Private Preview 2014: High-End Voltage

  • Because the Cadillac ELR has a gas-powered electric generator that kicks in when the battery pack runs out, drivers will not suffer “range anxiety.”
<< Back to Robb Report, January 2014
  • Gary Witzenburg

The plug-in ELR coupe, which will arrive in showrooms in January and is based on the Converj concept from 2009, is Cadillac’s first electric model—and executives at Cadillac and General Motors have indicated that it will not be the flagship brand’s last one. They are considering adding a larger and more luxurious model as a follow-up to the ELR, recognizing the growing demand among wealthy drivers for electric vehicles.

The ELR is classified as an extended-range electric vehicle because it has a gasoline-powered electric generator that kicks in once the battery pack powering the electric motor is depleted. The battery is good for 35 miles, but as a whole, the propulsion system provides a range of more than 300 miles, according to Cadillac. That is enough to eliminate what is known in the electric-vehicle industry as “range anxiety”—the fear of being stranded by a dead battery that makes many car buyers reluctant to purchase battery-electric vehicles (BEVs).

Such fear has not hurt the sales of the Tesla Model S, a BEV that can travel as far as 300 miles on a single charge (and can cost more than $100,000). General Motors has taken notice of Tesla’s success and is said to be developing a BEV that will have a range of at least 200 miles and a price of about $30,000. A Cadillac BEV eventually could emerge, because General Motors has indicated that it may use Cadillac-branded vehicles to compete directly against Tesla.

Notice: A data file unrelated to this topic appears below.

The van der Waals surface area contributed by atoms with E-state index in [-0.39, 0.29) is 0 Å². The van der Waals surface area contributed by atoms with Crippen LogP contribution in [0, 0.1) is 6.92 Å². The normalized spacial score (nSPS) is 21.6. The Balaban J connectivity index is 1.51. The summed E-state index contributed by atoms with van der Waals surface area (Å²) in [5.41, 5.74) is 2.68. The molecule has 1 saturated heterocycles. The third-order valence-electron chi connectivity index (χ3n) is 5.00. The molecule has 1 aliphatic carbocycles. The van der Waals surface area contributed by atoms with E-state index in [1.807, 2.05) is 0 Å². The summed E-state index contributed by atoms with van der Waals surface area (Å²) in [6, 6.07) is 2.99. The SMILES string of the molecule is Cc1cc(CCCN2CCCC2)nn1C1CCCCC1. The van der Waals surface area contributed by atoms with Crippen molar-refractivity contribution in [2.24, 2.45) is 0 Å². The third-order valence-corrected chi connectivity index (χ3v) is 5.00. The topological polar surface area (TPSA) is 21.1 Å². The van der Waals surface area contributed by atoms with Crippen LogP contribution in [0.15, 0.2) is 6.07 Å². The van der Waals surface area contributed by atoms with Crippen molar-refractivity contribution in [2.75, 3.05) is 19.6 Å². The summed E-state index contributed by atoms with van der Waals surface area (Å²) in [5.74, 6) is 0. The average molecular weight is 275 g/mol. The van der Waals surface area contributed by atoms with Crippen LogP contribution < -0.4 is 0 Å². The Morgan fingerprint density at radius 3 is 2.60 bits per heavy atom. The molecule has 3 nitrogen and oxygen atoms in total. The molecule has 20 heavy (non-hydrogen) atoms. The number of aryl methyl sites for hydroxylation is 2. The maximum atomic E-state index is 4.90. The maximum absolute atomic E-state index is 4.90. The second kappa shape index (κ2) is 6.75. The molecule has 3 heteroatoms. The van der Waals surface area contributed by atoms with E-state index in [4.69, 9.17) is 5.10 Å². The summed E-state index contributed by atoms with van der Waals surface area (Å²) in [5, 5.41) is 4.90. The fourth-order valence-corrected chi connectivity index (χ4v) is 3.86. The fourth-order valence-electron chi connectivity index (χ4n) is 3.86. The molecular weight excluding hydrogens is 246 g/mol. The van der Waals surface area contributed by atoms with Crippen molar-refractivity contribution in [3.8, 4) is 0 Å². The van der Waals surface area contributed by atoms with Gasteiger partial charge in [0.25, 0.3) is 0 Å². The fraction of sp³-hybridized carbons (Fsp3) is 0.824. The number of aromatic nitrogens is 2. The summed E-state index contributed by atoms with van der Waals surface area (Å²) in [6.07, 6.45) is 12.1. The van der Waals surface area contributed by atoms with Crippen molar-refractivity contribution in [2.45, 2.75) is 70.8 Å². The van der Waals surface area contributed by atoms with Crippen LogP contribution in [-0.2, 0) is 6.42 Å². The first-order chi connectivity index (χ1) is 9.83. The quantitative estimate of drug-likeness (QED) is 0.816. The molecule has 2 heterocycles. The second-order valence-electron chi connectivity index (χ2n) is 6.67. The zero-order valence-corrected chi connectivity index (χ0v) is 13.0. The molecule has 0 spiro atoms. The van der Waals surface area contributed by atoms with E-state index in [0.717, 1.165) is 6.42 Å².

But first comes the ELR, which has a base price of about $76,000. It displays the angular look that characterizes Cadillac’s Art and Science design motif, though the lines have softened since the brand introduced the theme in 2002. The ELR bears no resemblance to the $35,000 Chevrolet Volt, but it is built on the same platform. There is no shame in that: The Volt’s performance earned accolades from a few judges at the 2012 Robb Report Car of the Year contest, where its competition included the Lamborghini Aventador, the Mercedes-Benz SLS AMG Roadster, and the Bentley Continental GTC.

The ELR delivers 295 ft lbs of torque instantly, and it offers four driving modes: Tour, Sport, Mountain, and Hold (which saves battery power for later). The car also has a full suite of driver-assist and safety features, a leather-lined interior, and an infotainment system controlled with an 8-inch LCD touchscreen.

Cadillac, www.cadillac.com

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